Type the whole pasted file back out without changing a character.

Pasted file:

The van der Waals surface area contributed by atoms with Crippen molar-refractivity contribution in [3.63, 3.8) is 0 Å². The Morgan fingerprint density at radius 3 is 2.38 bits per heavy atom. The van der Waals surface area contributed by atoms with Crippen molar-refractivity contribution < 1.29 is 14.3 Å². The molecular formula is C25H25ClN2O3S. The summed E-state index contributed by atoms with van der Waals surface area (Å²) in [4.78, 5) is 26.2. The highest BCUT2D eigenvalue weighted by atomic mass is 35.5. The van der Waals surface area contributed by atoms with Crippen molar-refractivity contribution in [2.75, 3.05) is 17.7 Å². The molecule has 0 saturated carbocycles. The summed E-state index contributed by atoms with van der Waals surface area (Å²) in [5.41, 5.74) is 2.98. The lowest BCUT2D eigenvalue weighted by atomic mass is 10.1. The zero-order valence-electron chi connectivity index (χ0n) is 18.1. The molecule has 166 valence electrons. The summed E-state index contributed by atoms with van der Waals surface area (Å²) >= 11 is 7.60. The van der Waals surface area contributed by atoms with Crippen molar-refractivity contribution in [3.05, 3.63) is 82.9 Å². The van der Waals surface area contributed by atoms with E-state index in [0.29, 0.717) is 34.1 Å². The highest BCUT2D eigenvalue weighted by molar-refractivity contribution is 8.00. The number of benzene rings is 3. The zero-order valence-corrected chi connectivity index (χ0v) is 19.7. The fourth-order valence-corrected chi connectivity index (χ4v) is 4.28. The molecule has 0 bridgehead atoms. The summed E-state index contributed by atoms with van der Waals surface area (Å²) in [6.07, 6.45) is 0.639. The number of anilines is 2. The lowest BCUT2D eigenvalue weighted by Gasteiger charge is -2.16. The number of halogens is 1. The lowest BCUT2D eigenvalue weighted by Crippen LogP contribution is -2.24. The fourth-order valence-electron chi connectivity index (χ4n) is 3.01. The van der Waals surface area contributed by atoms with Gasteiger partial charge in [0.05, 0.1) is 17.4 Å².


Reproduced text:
The van der Waals surface area contributed by atoms with Crippen molar-refractivity contribution in [3.63, 3.8) is 0 Å². The Morgan fingerprint density at radius 3 is 2.38 bits per heavy atom. The van der Waals surface area contributed by atoms with Crippen molar-refractivity contribution < 1.29 is 14.3 Å². The molecular formula is C25H25ClN2O3S. The summed E-state index contributed by atoms with van der Waals surface area (Å²) in [4.78, 5) is 26.2. The highest BCUT2D eigenvalue weighted by atomic mass is 35.5. The van der Waals surface area contributed by atoms with Crippen molar-refractivity contribution in [2.75, 3.05) is 17.7 Å². The molecule has 0 saturated carbocycles. The summed E-state index contributed by atoms with van der Waals surface area (Å²) in [5.41, 5.74) is 2.98. The lowest BCUT2D eigenvalue weighted by atomic mass is 10.1. The zero-order valence-electron chi connectivity index (χ0n) is 18.1. The molecule has 166 valence electrons. The summed E-state index contributed by atoms with van der Waals surface area (Å²) >= 11 is 7.60. The van der Waals surface area contributed by atoms with Crippen molar-refractivity contribution in [3.05, 3.63) is 82.9 Å². The van der Waals surface area contributed by atoms with E-state index in [0.29, 0.717) is 34.1 Å². The highest BCUT2D eigenvalue weighted by molar-refractivity contribution is 8.00. The number of benzene rings is 3. The zero-order valence-corrected chi connectivity index (χ0v) is 19.7. The fourth-order valence-corrected chi connectivity index (χ4v) is 4.28. The molecule has 0 bridgehead atoms. The summed E-state index contributed by atoms with van der Waals surface area (Å²) in [6.07, 6.45) is 0.639. The number of anilines is 2. The lowest BCUT2D eigenvalue weighted by Gasteiger charge is -2.16. The number of halogens is 1. The lowest BCUT2D eigenvalue weighted by Crippen LogP contribution is -2.24. The fourth-order valence-electron chi connectivity index (χ4n) is 3.01. The van der Waals surface area contributed by atoms with Gasteiger partial charge in [0.05, 0.1) is 17.4 Å².